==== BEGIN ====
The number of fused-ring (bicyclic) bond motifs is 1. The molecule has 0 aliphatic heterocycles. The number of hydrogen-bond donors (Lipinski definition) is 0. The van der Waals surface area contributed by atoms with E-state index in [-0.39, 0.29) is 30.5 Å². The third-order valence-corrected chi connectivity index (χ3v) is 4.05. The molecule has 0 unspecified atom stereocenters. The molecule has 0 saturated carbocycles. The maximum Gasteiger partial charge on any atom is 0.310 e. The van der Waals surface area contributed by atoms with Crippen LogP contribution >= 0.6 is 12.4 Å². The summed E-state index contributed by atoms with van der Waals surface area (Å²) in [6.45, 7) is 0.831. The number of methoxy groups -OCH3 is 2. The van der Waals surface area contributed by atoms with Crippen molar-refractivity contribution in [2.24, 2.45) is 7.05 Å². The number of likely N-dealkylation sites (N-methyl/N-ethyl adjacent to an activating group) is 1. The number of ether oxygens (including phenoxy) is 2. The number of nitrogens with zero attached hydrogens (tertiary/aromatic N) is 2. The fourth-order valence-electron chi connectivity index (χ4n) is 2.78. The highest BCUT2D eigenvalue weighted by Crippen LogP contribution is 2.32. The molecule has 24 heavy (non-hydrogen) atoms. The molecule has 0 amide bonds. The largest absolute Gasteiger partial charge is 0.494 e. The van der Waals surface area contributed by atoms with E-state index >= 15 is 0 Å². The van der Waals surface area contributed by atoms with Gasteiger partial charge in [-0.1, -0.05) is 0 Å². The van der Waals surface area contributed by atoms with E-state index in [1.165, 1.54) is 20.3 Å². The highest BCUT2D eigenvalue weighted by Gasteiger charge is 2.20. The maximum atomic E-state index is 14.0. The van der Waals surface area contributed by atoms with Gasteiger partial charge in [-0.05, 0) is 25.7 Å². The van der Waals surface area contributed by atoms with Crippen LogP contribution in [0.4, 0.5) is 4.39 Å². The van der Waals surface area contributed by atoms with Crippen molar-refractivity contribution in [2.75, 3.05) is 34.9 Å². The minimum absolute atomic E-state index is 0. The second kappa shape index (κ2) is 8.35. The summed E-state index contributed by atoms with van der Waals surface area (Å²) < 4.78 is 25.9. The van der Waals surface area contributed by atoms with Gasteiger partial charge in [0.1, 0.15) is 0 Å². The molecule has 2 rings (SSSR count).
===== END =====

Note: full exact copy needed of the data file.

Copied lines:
The number of fused-ring (bicyclic) bond motifs is 1. The molecule has 0 aliphatic heterocycles. The number of hydrogen-bond donors (Lipinski definition) is 0. The van der Waals surface area contributed by atoms with E-state index in [-0.39, 0.29) is 30.5 Å². The third-order valence-corrected chi connectivity index (χ3v) is 4.05. The molecule has 0 unspecified atom stereocenters. The molecule has 0 saturated carbocycles. The maximum Gasteiger partial charge on any atom is 0.310 e. The van der Waals surface area contributed by atoms with Crippen LogP contribution >= 0.6 is 12.4 Å². The summed E-state index contributed by atoms with van der Waals surface area (Å²) in [6.45, 7) is 0.831. The number of methoxy groups -OCH3 is 2. The van der Waals surface area contributed by atoms with Crippen molar-refractivity contribution in [2.24, 2.45) is 7.05 Å². The number of likely N-dealkylation sites (N-methyl/N-ethyl adjacent to an activating group) is 1. The number of ether oxygens (including phenoxy) is 2. The number of nitrogens with zero attached hydrogens (tertiary/aromatic N) is 2. The fourth-order valence-electron chi connectivity index (χ4n) is 2.78. The highest BCUT2D eigenvalue weighted by Crippen LogP contribution is 2.32. The molecule has 24 heavy (non-hydrogen) atoms. The molecule has 0 amide bonds. The largest absolute Gasteiger partial charge is 0.494 e. The van der Waals surface area contributed by atoms with E-state index >= 15 is 0 Å². The van der Waals surface area contributed by atoms with Gasteiger partial charge in [-0.1, -0.05) is 0 Å². The van der Waals surface area contributed by atoms with E-state index in [1.165, 1.54) is 20.3 Å². The highest BCUT2D eigenvalue weighted by Gasteiger charge is 2.20. The maximum atomic E-state index is 14.0. The van der Waals surface area contributed by atoms with Gasteiger partial charge in [-0.05, 0) is 25.7 Å². The van der Waals surface area contributed by atoms with Crippen LogP contribution in [0.4, 0.5) is 4.39 Å². The van der Waals surface area contributed by atoms with Crippen molar-refractivity contribution in [2.75, 3.05) is 34.9 Å². The minimum absolute atomic E-state index is 0. The second kappa shape index (κ2) is 8.35. The summed E-state index contributed by atoms with van der Waals surface area (Å²) < 4.78 is 25.9. The van der Waals surface area contributed by atoms with Gasteiger partial charge in [0.1, 0.15) is 0 Å². The molecule has 2 rings (SSSR count).